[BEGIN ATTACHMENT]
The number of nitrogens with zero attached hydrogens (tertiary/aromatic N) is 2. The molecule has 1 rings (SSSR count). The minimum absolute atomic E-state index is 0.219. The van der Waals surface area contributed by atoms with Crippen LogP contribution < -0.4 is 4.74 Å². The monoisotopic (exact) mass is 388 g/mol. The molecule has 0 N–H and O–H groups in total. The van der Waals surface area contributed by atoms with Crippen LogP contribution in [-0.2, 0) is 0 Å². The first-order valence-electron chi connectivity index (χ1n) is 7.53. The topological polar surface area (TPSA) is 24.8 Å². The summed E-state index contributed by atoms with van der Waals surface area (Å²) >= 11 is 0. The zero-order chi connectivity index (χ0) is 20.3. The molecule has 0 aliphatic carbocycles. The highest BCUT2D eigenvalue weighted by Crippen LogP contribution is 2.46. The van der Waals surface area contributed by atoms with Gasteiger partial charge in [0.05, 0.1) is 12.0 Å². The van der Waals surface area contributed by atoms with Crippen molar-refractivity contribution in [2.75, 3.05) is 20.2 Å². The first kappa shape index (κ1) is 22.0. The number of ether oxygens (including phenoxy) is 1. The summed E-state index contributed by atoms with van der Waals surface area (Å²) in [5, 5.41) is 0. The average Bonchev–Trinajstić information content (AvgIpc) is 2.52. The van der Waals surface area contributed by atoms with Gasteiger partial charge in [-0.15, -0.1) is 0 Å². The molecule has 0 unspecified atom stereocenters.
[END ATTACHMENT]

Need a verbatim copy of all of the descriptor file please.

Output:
The number of nitrogens with zero attached hydrogens (tertiary/aromatic N) is 2. The molecule has 1 rings (SSSR count). The minimum absolute atomic E-state index is 0.219. The van der Waals surface area contributed by atoms with Crippen LogP contribution < -0.4 is 4.74 Å². The monoisotopic (exact) mass is 388 g/mol. The molecule has 0 N–H and O–H groups in total. The van der Waals surface area contributed by atoms with Crippen LogP contribution in [-0.2, 0) is 0 Å². The first-order valence-electron chi connectivity index (χ1n) is 7.53. The topological polar surface area (TPSA) is 24.8 Å². The summed E-state index contributed by atoms with van der Waals surface area (Å²) >= 11 is 0. The zero-order chi connectivity index (χ0) is 20.3. The molecule has 0 aliphatic carbocycles. The highest BCUT2D eigenvalue weighted by Crippen LogP contribution is 2.46. The van der Waals surface area contributed by atoms with Gasteiger partial charge in [0.05, 0.1) is 12.0 Å². The van der Waals surface area contributed by atoms with Crippen molar-refractivity contribution in [2.75, 3.05) is 20.2 Å². The first kappa shape index (κ1) is 22.0. The number of ether oxygens (including phenoxy) is 1. The summed E-state index contributed by atoms with van der Waals surface area (Å²) in [5, 5.41) is 0. The average Bonchev–Trinajstić information content (AvgIpc) is 2.52. The van der Waals surface area contributed by atoms with Gasteiger partial charge in [-0.15, -0.1) is 0 Å². The molecule has 0 unspecified atom stereocenters.